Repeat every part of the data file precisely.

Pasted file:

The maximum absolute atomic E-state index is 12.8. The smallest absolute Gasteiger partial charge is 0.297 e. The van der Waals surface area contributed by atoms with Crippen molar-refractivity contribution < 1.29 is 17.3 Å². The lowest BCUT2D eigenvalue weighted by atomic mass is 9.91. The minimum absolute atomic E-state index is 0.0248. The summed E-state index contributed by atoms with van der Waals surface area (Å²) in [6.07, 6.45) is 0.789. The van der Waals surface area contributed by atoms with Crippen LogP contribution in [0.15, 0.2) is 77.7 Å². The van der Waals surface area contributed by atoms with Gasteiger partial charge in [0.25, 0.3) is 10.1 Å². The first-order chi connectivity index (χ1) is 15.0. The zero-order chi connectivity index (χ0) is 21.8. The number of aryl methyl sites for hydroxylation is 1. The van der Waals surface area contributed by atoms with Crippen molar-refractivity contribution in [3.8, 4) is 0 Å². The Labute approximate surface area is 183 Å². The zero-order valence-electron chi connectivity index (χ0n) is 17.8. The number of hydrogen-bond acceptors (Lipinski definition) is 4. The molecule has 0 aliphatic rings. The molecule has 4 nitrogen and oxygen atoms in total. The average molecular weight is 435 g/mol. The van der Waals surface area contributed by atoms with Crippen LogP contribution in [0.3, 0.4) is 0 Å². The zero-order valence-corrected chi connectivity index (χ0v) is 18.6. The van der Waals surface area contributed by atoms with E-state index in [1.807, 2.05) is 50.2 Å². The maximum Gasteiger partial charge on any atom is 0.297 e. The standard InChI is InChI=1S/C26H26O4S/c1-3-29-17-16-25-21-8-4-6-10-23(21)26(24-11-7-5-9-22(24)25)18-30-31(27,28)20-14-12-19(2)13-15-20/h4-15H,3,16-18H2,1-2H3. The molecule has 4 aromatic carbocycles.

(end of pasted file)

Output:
The maximum absolute atomic E-state index is 12.8. The smallest absolute Gasteiger partial charge is 0.297 e. The van der Waals surface area contributed by atoms with Crippen molar-refractivity contribution < 1.29 is 17.3 Å². The lowest BCUT2D eigenvalue weighted by atomic mass is 9.91. The minimum absolute atomic E-state index is 0.0248. The summed E-state index contributed by atoms with van der Waals surface area (Å²) in [6.07, 6.45) is 0.789. The van der Waals surface area contributed by atoms with Crippen LogP contribution in [0.15, 0.2) is 77.7 Å². The van der Waals surface area contributed by atoms with Gasteiger partial charge in [0.25, 0.3) is 10.1 Å². The first-order chi connectivity index (χ1) is 15.0. The zero-order chi connectivity index (χ0) is 21.8. The number of aryl methyl sites for hydroxylation is 1. The van der Waals surface area contributed by atoms with Crippen molar-refractivity contribution in [3.8, 4) is 0 Å². The Labute approximate surface area is 183 Å². The zero-order valence-electron chi connectivity index (χ0n) is 17.8. The number of hydrogen-bond acceptors (Lipinski definition) is 4. The molecule has 0 aliphatic rings. The molecule has 4 nitrogen and oxygen atoms in total. The average molecular weight is 435 g/mol. The van der Waals surface area contributed by atoms with Crippen LogP contribution in [0.3, 0.4) is 0 Å². The zero-order valence-corrected chi connectivity index (χ0v) is 18.6. The van der Waals surface area contributed by atoms with E-state index in [1.807, 2.05) is 50.2 Å². The maximum Gasteiger partial charge on any atom is 0.297 e. The standard InChI is InChI=1S/C26H26O4S/c1-3-29-17-16-25-21-8-4-6-10-23(21)26(24-11-7-5-9-22(24)25)18-30-31(27,28)20-14-12-19(2)13-15-20/h4-15H,3,16-18H2,1-2H3. The molecule has 4 aromatic carbocycles.